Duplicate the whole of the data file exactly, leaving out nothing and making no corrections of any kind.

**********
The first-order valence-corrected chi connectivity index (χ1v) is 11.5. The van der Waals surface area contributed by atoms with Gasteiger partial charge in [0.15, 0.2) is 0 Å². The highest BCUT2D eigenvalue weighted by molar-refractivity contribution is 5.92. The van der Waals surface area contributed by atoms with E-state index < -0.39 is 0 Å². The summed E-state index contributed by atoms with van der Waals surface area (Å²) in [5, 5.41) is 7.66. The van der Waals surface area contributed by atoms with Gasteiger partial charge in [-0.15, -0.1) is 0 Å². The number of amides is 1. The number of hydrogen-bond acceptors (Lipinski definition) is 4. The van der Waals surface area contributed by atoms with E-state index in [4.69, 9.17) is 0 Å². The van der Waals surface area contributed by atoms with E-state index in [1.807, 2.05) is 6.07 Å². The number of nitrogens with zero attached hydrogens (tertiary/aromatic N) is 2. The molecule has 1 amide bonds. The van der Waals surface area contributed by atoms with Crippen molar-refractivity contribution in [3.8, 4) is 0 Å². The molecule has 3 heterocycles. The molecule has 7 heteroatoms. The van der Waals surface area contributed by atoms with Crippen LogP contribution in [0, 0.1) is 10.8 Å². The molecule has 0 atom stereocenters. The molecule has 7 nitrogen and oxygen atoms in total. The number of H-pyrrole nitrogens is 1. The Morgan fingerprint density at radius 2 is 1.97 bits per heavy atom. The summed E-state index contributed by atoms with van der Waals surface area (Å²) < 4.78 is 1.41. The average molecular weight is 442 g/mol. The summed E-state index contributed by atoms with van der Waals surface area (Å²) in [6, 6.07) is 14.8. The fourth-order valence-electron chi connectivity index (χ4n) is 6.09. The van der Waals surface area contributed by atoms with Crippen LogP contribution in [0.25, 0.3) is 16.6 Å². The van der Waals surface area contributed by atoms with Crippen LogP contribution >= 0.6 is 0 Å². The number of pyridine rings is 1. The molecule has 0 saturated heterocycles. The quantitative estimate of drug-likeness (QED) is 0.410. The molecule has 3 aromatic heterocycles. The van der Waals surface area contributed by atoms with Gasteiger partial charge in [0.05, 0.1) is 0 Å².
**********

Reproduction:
The first-order valence-corrected chi connectivity index (χ1v) is 11.5. The van der Waals surface area contributed by atoms with Gasteiger partial charge in [0.15, 0.2) is 0 Å². The highest BCUT2D eigenvalue weighted by molar-refractivity contribution is 5.92. The van der Waals surface area contributed by atoms with E-state index < -0.39 is 0 Å². The summed E-state index contributed by atoms with van der Waals surface area (Å²) in [5, 5.41) is 7.66. The van der Waals surface area contributed by atoms with Gasteiger partial charge in [-0.15, -0.1) is 0 Å². The number of amides is 1. The number of hydrogen-bond acceptors (Lipinski definition) is 4. The van der Waals surface area contributed by atoms with E-state index in [4.69, 9.17) is 0 Å². The van der Waals surface area contributed by atoms with E-state index in [1.807, 2.05) is 6.07 Å². The number of nitrogens with zero attached hydrogens (tertiary/aromatic N) is 2. The molecule has 1 amide bonds. The van der Waals surface area contributed by atoms with Crippen molar-refractivity contribution in [3.8, 4) is 0 Å². The molecule has 3 heterocycles. The molecule has 7 heteroatoms. The van der Waals surface area contributed by atoms with Crippen LogP contribution in [0, 0.1) is 10.8 Å². The molecule has 0 atom stereocenters. The molecule has 7 nitrogen and oxygen atoms in total. The number of H-pyrrole nitrogens is 1. The Morgan fingerprint density at radius 2 is 1.97 bits per heavy atom. The summed E-state index contributed by atoms with van der Waals surface area (Å²) < 4.78 is 1.41. The average molecular weight is 442 g/mol. The summed E-state index contributed by atoms with van der Waals surface area (Å²) in [6, 6.07) is 14.8. The fourth-order valence-electron chi connectivity index (χ4n) is 6.09. The van der Waals surface area contributed by atoms with Crippen LogP contribution in [0.25, 0.3) is 16.6 Å². The van der Waals surface area contributed by atoms with Crippen LogP contribution >= 0.6 is 0 Å². The number of pyridine rings is 1. The molecule has 0 saturated heterocycles. The quantitative estimate of drug-likeness (QED) is 0.410. The molecule has 3 aromatic heterocycles. The van der Waals surface area contributed by atoms with Gasteiger partial charge in [0.05, 0.1) is 0 Å².